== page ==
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This is in a condo, so I'm not sure if I can even go that far. But as far as grounding to a pipe, right below is a vacant office that has an access door in the ceiling for the water valves. I could just run the copper bond to there to make it accessible.
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Your link does not work
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wrote:

Sorry,should work now.
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On Sat, 24 Sep 2011 14:12:58 -0700 (PDT), Mikepier

There are inspectors who do not like face up receptacles, no matter what. It would look better if you could mount the box on a versicle surface Even if it was just a 2x4 tombstone right there. (Make an "L" with one flat, nailed on back of the one standing up)
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On Sep 24, 8:34pm, snipped-for-privacy@aol.com wrote:

I did not think of that. Thanks. Maybe thats what I'll do.
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I suspect your local codes address it-- but in my area there has to be a GFCI breaker in sight of and within [10?] so many feet of a water feature that people use.
Even if there were no codes, it just seems like a good idea.
Jim
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Mike,
I put what looks like the same model in our main bathroom last year. The instructions said to mount the outlet vertically so many inches (4-6"?) above the floor. You could do that against the block wall or on the wall at the foot of the tub. I put a couple of GFCI switches mounted in a closet at the foot of the tub and used a regular outlet. You could probably put your GFCI switch on the outside of the wall at the foot of the tub for easy access for the recommended monthly testing.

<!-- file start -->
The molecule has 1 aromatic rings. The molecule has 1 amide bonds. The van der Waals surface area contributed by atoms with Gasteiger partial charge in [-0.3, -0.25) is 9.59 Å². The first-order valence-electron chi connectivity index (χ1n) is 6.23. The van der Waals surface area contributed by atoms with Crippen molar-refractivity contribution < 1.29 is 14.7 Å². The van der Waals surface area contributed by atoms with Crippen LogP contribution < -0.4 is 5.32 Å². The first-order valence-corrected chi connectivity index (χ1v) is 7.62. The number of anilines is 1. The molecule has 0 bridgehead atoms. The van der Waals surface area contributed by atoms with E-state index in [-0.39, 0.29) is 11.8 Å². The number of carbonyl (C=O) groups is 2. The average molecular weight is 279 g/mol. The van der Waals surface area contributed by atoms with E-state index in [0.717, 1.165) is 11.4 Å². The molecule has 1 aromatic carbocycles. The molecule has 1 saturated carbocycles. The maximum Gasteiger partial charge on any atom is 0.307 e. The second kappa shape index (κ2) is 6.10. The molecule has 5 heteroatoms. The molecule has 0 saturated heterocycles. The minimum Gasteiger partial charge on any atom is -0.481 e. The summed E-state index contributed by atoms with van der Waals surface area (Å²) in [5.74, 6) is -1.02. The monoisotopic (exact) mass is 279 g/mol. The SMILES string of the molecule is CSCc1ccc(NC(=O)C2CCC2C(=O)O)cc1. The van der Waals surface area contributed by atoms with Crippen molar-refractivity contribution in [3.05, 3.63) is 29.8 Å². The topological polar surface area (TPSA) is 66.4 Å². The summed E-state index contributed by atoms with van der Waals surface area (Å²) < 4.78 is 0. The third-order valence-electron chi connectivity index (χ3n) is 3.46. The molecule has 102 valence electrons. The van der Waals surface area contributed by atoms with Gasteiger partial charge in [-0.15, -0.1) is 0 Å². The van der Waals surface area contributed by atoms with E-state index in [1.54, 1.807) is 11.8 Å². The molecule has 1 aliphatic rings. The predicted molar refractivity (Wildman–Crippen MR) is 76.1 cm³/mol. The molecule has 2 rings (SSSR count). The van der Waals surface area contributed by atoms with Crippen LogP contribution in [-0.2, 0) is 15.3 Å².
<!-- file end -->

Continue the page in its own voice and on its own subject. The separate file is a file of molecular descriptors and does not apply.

I bonded the motor to a copper pipe. I popped for the water heater option and my wife loves it. It required a second 20 amp circuit but was easy to install. Better than getting her a piece of jewelry. She still uses it several times a week.
I also did the optional mortar bed under the tub. The floor was level, but the tub was not, so I fixed that with some shims on the feet. It was kind of fussy working with the mortar and the tub feet, but it is rock solid with no flex.
I hope it holds up, because I dread having to fix or replace it.
Good luck.
dss
.